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June 10, 2010 AT 11:01 am

Radiance

Radiance is a project by PROJECTiONE, a design collective:

Radiance covers a standalone brick fireplace in a mid century ranch home in Broad Ripple, Indiana. The clients rarely used their existing wood-burning fireplace and wanted to change its function. We proposed an ambient lighting piece that still hosts traditional qualities of the hearth.

Radiance was inspired by various shelf mushrooms, based on their form, organizational structure, and component geometry. The mushroom has a distinguishing set of gills that alternate in lengths from the stem’s center point. The lengths of these gills forms a repetitive pattern intended to cover the largest surface area under each mushroom cap. This pattern has been abstracted into our system to arrange each pod, defined as a radial set of 16 plastic components with an LED placed directly behind each. The wiring for the LEDs is embedded within the surface of milled MDF, further expressing the pod’s organizational system. A Passive Infrared Sensor is located at the centroid of each pod, acting as the trigger for the parts around it.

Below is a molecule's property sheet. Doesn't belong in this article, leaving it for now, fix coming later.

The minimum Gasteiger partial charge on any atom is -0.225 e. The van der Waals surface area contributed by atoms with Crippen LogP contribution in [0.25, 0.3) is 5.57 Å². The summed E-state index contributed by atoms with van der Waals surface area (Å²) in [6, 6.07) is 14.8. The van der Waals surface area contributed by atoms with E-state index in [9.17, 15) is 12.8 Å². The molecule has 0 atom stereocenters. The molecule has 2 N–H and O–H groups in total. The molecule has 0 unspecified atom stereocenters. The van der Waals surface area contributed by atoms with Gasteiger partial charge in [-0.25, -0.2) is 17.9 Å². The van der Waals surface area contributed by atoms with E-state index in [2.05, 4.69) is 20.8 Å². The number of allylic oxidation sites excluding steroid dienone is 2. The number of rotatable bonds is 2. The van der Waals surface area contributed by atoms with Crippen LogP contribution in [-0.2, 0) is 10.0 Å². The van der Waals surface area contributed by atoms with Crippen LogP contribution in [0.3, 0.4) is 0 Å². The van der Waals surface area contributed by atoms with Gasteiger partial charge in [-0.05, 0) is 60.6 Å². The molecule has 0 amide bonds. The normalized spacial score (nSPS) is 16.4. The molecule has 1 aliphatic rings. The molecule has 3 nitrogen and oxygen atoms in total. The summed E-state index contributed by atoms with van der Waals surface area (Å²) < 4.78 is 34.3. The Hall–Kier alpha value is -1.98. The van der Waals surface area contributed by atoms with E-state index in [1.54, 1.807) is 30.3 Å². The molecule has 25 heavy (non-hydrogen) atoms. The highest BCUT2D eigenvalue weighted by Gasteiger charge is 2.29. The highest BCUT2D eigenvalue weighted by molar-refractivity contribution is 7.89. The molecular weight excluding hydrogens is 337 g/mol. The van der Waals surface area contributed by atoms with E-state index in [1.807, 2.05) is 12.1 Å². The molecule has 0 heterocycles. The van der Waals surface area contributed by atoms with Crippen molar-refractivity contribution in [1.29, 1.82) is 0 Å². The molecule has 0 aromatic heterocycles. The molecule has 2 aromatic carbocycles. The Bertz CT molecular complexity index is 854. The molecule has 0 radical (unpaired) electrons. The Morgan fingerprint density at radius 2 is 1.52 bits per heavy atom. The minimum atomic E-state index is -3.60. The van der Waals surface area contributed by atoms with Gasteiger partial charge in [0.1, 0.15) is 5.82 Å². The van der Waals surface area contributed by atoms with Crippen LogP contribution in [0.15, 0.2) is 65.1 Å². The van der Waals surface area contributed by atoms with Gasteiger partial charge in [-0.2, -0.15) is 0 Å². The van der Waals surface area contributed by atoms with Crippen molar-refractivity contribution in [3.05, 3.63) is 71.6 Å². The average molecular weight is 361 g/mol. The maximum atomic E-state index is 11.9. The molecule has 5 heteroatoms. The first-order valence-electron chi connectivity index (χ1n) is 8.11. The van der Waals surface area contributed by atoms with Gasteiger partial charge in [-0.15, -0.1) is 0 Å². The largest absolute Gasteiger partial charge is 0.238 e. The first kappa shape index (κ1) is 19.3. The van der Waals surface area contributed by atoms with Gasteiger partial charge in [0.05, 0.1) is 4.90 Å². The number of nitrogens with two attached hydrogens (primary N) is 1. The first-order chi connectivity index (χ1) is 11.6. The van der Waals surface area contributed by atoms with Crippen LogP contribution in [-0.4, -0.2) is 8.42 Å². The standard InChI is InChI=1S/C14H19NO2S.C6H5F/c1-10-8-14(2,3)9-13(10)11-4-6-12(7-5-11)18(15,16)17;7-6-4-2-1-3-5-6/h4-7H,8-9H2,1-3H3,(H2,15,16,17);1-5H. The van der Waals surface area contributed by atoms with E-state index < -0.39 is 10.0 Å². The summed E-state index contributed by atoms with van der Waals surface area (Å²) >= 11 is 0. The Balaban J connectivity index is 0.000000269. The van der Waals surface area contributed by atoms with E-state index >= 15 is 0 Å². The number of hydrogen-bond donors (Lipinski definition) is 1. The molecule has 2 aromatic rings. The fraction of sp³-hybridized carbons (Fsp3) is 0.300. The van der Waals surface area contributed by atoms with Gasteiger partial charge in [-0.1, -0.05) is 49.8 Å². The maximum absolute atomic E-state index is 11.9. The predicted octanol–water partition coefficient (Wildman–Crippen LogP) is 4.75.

To create an ambient and subtle reactive lighting piece we found it is necessary to dim all 512 LEDs individually. To do so, we developed our own Printed Circuit Board (PCB) manufactured through a third party vendor. This PCB houses our Integrated Circuits (TLC5940NT dip-28, made by Texas Instruments) utilizing Pulse Width Modulation (PWM or dimming) on each of its 16 outputs. This allows for the individual fading of each LED. Each of our PCBs corresponds with a pod of 16 elements. These elements pulse slowly out from the center when the sensor is triggered. The Passive Infrared sensor (PIR) is controlled by allowing only a small viewing angle through the acrylic surface, blocking infrared light from all but a designated cone of space off of the surface. These viewing cones have been tuned based on the existing spatial conditions of furniture, walls, and function of the home. Pods are in groups of three and run independently off of eleven individual Arduino Pro Mini microcontrollers.

It’s amazing what you can do when you have the right tools.

Photoset here.


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3 Comments

  1. soooooo cool! I would love to see the schematic on that piece…

  2. Boy! That’s a project.

  3. Beautiful design aesthetic! I want my walls to do this when I’m going downstairs at night.

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